Sex Before A Race May Help Your Performance
In the weeks before a marathon, I have three rules: no booze. No bars. No boys.
While no one will argue with the importance of hydration or getting a good night's sleep, a growing body of research shows that pre-competition sex can actually improve an athlete's performance.
"There's no question that research shows that having sex before a race actually increases the probability that you're going to perform well," said Dr. Pamela Peeke, a spokesperson for the American College of Sports Medicine who competes inmarathons and triathlons. "But for athletes, whether you choose to have sex is an individual decision. Every athlete has his or her own rituals and beliefs, and if you believe pre-race sex is going to drain you, it's going to drain you."
That may be part of the reason for the controversy. Before marathon running became mainstream, many sports that required long-term training and led up to a large-scale event encouraged the participants to leave their homes for training, a la Muhammad Ali. The public perception, Peeke said, was that to be successful at one's sport, one must abstain from sex.
However, the sacrifice might not have been necessary. An informal survey of 2,000 London Marathon runners showed that those who had sex the night before their race were more likely to perform better than those who did not, and it wasn't because they were better prepared than their abstaining counterparts.
Are you still not convinced that a steamy sex session before your next competition might help and not hinder your results? Peeke dismissed athletes' most common fears.
Myth No. 1: I'll be drained for my race.
Even if you're having mind-blowing sex, the chances that you'll exhaust yourself before your race is unlikely, Peeke said. An average sex session burns 25 to 50 calories, the equivalent of climbing two flights of stairs.
Myth No. 2: I'll be distracted.
If you're in a committed relationship with someone, you will be distracted from your race momentarily while you're having sex.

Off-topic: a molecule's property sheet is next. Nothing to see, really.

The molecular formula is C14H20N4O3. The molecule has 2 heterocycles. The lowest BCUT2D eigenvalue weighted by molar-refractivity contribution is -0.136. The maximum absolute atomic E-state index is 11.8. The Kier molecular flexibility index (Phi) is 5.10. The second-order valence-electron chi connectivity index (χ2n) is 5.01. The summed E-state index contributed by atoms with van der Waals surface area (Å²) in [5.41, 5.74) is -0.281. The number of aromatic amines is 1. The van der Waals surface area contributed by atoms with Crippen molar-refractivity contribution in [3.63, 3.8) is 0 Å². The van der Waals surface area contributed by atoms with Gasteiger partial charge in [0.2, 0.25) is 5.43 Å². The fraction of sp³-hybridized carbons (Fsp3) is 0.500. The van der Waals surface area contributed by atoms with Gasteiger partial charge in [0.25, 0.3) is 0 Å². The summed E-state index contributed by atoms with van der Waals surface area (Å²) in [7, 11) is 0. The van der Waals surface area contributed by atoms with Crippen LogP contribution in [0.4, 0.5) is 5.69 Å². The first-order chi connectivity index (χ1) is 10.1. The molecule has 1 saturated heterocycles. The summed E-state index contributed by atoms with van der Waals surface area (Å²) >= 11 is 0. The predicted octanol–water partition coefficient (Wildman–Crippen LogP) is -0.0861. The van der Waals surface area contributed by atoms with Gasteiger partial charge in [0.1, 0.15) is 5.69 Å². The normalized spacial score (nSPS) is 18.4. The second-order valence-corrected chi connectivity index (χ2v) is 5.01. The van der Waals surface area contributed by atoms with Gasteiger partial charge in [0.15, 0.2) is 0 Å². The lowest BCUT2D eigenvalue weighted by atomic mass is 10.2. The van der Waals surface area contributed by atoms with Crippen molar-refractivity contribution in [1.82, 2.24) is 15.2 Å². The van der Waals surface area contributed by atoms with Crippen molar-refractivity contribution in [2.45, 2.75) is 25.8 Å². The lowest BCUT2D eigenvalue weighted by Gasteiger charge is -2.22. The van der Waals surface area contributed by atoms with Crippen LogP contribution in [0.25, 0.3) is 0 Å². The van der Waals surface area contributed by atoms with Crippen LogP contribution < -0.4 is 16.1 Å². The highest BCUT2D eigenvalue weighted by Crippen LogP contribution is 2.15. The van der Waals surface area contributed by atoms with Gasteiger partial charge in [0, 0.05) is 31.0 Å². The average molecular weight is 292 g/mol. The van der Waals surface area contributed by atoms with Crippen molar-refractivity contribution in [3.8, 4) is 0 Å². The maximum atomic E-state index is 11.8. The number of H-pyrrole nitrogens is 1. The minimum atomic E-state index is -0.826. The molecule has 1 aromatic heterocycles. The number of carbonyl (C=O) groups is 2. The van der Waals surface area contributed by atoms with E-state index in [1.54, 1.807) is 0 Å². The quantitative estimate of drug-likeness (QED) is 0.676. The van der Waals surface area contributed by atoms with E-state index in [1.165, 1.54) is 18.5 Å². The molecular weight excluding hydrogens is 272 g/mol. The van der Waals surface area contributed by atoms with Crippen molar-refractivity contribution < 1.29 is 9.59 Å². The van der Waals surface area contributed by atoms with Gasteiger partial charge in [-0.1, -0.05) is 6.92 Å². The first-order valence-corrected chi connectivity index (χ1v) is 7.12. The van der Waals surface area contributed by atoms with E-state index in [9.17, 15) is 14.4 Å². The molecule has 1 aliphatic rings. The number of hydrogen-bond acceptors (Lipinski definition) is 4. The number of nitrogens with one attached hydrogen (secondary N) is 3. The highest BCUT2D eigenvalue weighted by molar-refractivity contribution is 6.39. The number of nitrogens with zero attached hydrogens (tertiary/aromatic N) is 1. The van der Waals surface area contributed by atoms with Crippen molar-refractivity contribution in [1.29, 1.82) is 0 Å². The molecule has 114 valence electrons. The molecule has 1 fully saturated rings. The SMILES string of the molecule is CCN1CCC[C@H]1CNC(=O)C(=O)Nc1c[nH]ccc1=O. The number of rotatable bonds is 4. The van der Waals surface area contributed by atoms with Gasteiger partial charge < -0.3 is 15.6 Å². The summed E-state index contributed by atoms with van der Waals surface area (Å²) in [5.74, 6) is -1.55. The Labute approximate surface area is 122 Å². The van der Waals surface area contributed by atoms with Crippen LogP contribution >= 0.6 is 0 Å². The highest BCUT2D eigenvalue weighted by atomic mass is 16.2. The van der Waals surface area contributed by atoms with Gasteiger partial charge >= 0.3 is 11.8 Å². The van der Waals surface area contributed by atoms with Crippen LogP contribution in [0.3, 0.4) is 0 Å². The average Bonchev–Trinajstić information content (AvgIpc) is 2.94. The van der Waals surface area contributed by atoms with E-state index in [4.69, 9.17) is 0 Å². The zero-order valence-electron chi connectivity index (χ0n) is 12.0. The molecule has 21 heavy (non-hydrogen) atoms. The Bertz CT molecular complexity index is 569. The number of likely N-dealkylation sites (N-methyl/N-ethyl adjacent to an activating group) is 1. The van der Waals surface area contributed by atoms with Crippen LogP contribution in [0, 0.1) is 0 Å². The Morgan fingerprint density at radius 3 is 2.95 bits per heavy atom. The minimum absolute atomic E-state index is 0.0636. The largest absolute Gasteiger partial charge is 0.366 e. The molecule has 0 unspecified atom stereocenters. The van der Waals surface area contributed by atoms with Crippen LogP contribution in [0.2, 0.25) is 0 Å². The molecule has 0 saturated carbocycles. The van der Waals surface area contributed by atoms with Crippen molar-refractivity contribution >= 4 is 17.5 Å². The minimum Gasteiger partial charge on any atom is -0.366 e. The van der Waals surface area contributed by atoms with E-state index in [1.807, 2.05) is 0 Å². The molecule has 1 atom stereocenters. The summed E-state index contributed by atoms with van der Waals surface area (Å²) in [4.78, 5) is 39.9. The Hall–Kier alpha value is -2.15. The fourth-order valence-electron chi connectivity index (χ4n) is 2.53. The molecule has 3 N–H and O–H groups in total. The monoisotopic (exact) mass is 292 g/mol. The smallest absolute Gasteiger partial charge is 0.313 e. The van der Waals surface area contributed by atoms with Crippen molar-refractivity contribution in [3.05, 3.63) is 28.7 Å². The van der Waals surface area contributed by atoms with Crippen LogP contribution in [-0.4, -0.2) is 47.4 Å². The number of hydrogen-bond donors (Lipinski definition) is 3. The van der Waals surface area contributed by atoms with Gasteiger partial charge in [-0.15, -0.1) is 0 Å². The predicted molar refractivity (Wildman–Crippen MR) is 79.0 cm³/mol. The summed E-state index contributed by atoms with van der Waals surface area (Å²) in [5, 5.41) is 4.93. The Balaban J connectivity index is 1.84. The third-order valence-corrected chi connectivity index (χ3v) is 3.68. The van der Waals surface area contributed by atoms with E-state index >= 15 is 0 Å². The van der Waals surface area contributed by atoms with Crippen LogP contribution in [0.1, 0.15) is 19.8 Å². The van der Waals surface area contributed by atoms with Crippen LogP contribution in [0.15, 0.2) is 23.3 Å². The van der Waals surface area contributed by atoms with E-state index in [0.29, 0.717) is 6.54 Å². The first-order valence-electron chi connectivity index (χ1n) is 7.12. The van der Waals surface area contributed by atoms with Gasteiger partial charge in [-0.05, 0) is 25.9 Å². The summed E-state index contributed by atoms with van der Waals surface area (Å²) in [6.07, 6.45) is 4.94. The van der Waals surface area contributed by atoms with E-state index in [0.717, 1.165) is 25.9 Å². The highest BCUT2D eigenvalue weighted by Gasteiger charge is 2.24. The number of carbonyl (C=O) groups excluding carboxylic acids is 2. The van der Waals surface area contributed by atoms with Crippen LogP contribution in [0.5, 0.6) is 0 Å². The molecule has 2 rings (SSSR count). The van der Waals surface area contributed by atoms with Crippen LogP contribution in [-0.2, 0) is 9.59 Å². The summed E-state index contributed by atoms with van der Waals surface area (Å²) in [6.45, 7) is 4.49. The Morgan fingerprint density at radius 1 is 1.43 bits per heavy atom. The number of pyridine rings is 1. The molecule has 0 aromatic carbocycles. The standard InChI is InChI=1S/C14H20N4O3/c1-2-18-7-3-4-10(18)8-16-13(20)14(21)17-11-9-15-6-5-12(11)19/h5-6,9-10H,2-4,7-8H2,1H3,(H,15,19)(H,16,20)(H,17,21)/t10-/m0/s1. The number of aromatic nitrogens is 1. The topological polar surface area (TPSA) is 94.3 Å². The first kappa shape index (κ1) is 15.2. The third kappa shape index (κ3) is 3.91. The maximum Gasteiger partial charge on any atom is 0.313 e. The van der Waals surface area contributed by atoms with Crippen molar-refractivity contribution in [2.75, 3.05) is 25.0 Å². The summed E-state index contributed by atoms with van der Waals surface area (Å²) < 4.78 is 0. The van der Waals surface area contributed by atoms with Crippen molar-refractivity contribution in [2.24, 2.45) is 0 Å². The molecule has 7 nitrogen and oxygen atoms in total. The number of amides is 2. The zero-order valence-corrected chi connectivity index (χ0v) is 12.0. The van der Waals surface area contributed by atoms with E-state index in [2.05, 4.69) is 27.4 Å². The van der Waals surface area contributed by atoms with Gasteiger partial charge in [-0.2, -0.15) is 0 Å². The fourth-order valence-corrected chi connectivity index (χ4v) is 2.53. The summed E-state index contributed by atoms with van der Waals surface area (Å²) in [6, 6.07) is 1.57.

After that, you should be able to get back to focusing on your race-day strategy, and if you're a racer who tends to overanalyze her plan of attack, the break may be beneficial.
"Chances are that afterward you'll feel refreshed and invigorated," Peeke said.
Myth No. 3: I won't be able to sleep.
Actually, you'll probably get to dreamland faster and sleep more deeply thanks to the chemical cocktail that is released when you orgasm.
"For both men and women, when you have sex, your tension goes down and you feel more relaxed," Peeke said. "Overall, sex is good for the body."
Do you need another reason to get it on?
Vaginal stimulation increases the amount of pain-blocking neuropeptide substance P, which is effective for about a day after its release, Peeke said.
"The chemicals released will decrease overall muscle tension that an athlete might be experiencing, which may allow her to engage in physical activity at a higher, more intense level," Peeke said.
If you're a creature of habit, however, don't fret. Most athletes agree that the best way to prepare for a competition is to train well, be comfortable in your surroundings and feel confident that you've had the best pre-race preparation you can -- with or without sex.
"For many people, whether they decide to engage in sex the night before a competition is a combination of trial and error as well as experimentation," Peeke said. "But the bottom line is: If you want to have sex, go ahead -- have at it."
View the original article here